Take the 2-minute tour ×
MathOverflow is a question and answer site for professional mathematicians. It's 100% free, no registration required.

I would like to know if, given a spin manifold $X$ and an orientation-preserving diffeomorphism $f : X \longrightarrow X,$ we can naturally endow the mapping torus $M_f = X \times [0, 1] / (x, 0) \sim (f(x), 1)$ with a spin structure.

In the case that interests me particularly, $X$ is simply the two-dimensional torus and $f$ is a classifying map for an automorphism of ${\mathbb Z}^2.$

Thank you for any answer !

share|improve this question

1 Answer 1

You can do this iff the spin structures $\mathfrak{s}$ and $f^*(\mathfrak{s})$ are isomorphic.

When $X$ is the 2-torus the set of Spin structures is naturally in bijection with $\mathbb{Z}/2 \oplus \mathbb{Z}/2$, but $SL_2(\mathbb{Z})$ does not act in the usual way. In fact it doesn't act linearly at all, but affinely:

$$ \begin{bmatrix} A &C \\ B& D \end{bmatrix} : \begin{bmatrix} u \\ v \end{bmatrix} \mapsto \begin{bmatrix} A &C \\ B& D \end{bmatrix} \cdot \begin{bmatrix} u \\ v \end{bmatrix} + \begin{bmatrix} AC \\ BD \end{bmatrix}. $$

Using this formula you can check if your $f$ preserves a given Spin structure.

share|improve this answer
3  
But even if $f$ preserves the spin structure, there are two spin structures on the mapping torus which restrict to the original spin structure on the fiber. So there's no way to "naturally endow" the mapping torus with a spin structure (as in the original question). Unless of course you choose a lifting of $f$ to a map of spin bundles. –  Kevin Walker Aug 12 '11 at 16:42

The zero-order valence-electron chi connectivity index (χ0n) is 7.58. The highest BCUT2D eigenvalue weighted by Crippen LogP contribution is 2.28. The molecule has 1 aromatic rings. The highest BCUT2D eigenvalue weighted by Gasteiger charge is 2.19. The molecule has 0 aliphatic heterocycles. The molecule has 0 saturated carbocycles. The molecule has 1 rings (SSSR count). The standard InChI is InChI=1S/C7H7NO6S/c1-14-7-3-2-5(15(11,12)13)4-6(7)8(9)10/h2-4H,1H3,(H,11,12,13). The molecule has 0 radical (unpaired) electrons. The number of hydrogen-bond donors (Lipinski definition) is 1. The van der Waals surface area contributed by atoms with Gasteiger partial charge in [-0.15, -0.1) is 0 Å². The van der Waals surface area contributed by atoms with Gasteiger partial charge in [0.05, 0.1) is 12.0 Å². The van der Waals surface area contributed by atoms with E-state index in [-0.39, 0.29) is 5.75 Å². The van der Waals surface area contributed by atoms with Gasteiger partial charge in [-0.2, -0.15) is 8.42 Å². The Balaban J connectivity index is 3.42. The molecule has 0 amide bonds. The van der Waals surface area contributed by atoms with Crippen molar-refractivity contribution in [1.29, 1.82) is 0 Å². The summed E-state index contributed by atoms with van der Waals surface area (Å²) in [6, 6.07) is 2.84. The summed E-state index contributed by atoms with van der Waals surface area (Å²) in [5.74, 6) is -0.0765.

Ah, I had missed "naturally". In that case: what Kevin said. –  Oscar Randal-Williams Aug 12 '11 at 22:46
    
@ Kevin Walker @ Oscar Randal-Williams : I would like to ask if all 4-dimensional compact orientable mapping tori are spin? –  Xiao-Gang Wen May 8 at 17:06
    
@OscarRandal-Williams : do you have a reference for that formula? It seems to be at odds with the transformation rules from projecteuclid.org/euclid.cmp/1104115859, in the sense that your formula allows you to go from any spin structure to any other spin structure, while there it is shown that "even" and "odd" spin structures are distinct under the action of diffeomorphisms (see around 4.25 in the paper), and there is 1 odd spin structure on the torus (the trivial one), and the other 3 are even. –  Jan Jitse Venselaar May 8 at 19:51
    
@Jan: I think that $(u,v)=(1,1)$ is fixed by any operation (the Arf invariant I have in mind is $(1+u)(1+v)$). This uses that if $A,B,C,D$ are the entries of an element of $SL(2,\mathbb{Z})$ then $A+C+AC \equiv 1 \, mod \, 2$ (i.e. $A$ and $C$ cannot both be even). –  Oscar Randal-Williams May 8 at 21:08

Your Answer

 
discard

By posting your answer, you agree to the privacy policy and terms of service.

Not the answer you're looking for? Browse other questions tagged or ask your own question.